In the latest episode of the Musiio podcast, host Hazel Savage talks to Niclas Molinder, co-founder and CEO of Session and an accomplished songwriter and producer. The conversation covers AI, the education gap regarding IP among creators, and how creators can ensure they get paid for their work. 

Molinder has extensive experience working with prominent artists, including Lady Gaga and Miley Cyrus, and developing tools to help songwriters navigate rights and splits. His latest project, CLIP, backed by Max Martin, Bjorn from ABBA, and the UN, is a huge step towards educating creators about their intellectual property rights.

Listen to the full episode:

1. $1 Billion of Royalties Go Unattributed Annually

Niclas Molinder highlights a concerning statistic within the music industry: an estimated $1 billion annually goes unpaid due to unclaimed royalties. This loss stems from creatives needing more knowledge about music industry structure and intellectual property rights. This knowledge gap poses a massive challenge for creators trying to monetise their work. Molinder is working to solve the problem with education via CLIP (Creators Learn Intellectual Property) and with the songwriting assistant app Session.

2. Five Numbers Control The Music Industry

“There are five numbers that control the whole music industry,” says Molinder. CLIP lays these out clearly, but these numbers define the names and information about who did what on a song, where and when. These details must be mapped to unique identifiers for the system to work correctly. For example, an artist’s name cannot be used because it may contain letters that don’t appear in all alphabets. Instead, a unique code (or identifier) is used. For a songwriter or publisher, this would be an IPI or Interested Party Information number. But the other important codes are ISWC, ISRC, IPN and ISNI. To learn more about them, visit CLIP.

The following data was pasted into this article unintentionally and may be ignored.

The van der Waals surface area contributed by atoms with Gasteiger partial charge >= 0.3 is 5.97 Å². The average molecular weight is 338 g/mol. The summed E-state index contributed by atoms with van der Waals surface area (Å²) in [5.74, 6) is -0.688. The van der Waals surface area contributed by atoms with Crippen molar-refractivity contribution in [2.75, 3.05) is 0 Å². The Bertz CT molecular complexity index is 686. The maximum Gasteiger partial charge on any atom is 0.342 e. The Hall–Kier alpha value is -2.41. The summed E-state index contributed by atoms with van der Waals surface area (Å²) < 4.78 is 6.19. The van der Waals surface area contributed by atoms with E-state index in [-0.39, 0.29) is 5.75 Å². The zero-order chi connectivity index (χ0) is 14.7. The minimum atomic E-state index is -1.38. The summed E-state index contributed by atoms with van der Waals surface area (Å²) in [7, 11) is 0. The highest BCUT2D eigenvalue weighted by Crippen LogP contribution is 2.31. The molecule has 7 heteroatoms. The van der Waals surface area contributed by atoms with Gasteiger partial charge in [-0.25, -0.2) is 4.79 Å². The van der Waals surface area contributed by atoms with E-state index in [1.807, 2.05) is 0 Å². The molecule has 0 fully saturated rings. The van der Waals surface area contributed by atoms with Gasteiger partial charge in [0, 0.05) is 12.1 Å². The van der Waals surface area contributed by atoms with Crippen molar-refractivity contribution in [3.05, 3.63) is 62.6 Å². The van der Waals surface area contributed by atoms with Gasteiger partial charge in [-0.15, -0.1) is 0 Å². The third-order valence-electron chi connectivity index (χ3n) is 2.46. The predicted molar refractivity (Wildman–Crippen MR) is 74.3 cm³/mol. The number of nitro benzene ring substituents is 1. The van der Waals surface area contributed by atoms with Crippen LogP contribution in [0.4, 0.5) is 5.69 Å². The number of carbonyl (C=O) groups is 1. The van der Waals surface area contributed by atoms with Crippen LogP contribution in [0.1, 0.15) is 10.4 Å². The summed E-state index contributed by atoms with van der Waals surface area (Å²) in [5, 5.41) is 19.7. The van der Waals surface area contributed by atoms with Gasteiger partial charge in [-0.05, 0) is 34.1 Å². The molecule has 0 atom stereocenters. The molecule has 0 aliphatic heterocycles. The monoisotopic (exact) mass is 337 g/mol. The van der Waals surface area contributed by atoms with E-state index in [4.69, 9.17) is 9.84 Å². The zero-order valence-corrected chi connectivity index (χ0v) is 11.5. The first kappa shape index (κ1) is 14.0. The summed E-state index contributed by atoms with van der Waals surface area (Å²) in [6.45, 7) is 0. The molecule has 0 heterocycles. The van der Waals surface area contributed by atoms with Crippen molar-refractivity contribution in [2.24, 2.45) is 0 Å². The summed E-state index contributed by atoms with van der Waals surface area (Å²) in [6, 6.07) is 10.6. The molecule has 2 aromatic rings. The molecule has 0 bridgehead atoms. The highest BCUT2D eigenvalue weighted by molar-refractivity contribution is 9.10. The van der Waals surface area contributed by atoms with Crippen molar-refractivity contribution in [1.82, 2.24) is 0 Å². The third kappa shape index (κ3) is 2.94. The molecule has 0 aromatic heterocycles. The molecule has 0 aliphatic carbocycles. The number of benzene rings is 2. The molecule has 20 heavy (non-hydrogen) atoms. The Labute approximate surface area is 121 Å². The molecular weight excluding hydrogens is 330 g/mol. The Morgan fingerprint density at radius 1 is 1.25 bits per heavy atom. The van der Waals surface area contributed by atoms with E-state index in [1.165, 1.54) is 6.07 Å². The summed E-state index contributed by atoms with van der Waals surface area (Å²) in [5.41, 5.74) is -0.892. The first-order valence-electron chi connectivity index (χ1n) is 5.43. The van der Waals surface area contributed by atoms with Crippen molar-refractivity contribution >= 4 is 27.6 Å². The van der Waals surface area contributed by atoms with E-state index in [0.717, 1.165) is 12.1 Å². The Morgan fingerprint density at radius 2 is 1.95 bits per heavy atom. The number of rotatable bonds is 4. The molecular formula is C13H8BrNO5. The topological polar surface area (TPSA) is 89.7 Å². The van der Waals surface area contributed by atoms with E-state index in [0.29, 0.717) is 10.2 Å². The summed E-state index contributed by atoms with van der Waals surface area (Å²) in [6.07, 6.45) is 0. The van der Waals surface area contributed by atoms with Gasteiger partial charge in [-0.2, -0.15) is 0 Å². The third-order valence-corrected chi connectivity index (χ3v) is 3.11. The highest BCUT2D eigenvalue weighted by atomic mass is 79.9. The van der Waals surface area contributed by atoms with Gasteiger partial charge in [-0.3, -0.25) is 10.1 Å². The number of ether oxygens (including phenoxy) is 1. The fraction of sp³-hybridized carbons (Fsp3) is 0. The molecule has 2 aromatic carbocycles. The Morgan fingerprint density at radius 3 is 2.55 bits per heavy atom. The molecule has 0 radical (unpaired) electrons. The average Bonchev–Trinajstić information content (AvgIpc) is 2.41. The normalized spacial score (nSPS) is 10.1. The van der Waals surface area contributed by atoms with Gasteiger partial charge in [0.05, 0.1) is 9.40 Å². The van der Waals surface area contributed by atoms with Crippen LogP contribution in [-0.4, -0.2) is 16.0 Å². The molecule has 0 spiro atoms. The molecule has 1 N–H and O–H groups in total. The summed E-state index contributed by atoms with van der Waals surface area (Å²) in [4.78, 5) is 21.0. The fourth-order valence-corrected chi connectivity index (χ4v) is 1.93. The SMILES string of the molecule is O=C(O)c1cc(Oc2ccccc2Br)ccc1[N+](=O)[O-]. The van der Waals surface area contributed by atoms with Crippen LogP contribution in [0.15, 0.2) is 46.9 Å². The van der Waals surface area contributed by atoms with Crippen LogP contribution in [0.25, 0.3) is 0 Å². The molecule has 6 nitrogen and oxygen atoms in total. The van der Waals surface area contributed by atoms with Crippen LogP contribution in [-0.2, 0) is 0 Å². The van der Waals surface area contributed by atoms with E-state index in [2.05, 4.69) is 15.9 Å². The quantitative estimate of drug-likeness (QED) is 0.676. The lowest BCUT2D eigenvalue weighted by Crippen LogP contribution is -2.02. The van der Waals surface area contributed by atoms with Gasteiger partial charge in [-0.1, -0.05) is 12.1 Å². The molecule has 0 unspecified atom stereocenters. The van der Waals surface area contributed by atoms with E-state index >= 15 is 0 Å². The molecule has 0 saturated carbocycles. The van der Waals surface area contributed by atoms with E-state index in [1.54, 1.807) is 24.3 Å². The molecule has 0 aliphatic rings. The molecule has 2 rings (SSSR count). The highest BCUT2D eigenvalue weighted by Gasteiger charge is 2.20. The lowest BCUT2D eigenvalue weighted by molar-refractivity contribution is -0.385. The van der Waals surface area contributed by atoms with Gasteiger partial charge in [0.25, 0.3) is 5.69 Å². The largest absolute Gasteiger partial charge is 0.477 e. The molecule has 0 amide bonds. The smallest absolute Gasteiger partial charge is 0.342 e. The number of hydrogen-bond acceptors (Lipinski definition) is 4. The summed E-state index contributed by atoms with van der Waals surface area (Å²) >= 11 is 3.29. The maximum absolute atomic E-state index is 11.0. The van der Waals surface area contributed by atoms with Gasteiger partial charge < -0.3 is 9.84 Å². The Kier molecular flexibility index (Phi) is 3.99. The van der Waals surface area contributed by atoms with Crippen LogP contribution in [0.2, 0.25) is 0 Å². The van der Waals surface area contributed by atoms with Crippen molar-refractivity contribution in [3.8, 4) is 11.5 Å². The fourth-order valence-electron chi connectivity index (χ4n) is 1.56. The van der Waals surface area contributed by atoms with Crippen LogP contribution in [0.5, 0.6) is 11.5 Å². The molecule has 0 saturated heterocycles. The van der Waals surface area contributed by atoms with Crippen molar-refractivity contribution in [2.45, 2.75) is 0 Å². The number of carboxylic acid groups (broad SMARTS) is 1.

3. If Identifiers are Missing at Release, A Creator May Never Get Paid

Molinder explains the problem: “If those five numbers (see point 2) are not assigned, linked and matched correctly before the first commercial release of the sound recording, we lose control. The data that is available and linked to this sound recording is going to spread out to databases around the world. And the data that's missing is not going to follow. Since there are thousands of databases, it's impossible to update them all.”

4. Artists Need to Start Conversations About Splits Earlier

Another hurdle for songwriters is the awkwardness of discussing and agreeing on songwriting splits. That’s where the Session Studio app comes in. To overcome the awkwardness, Molinder suggests: “Use tools, and do it after [a session] where you don't have to look in each other's eyes and feel greedy. But make sure that you discuss the split as soon as possible.” A proactive approach to collaboration, agreeing splits early prevents disputes and ensures better relations.

5. Creators are Under-Educated in IP: CLIP Is the Solution 

Molinder identifies that one of the biggest problems for creators is education. But there’s a lot of information to take in, and not all online resources are accurate for all markets. That’s why Molinder has started a new initiative with the help of the UN’s World Intellectual Property Office (WIPO) to create CLIP. This website is a free-to-use educational resource to help creators better understand the workings of the industry and how to get paid.


Watch or listen to the full episode above for more insights into the challenges facing creators and how tech and education can solve them.

Check out more Musiio podcast episodes here.

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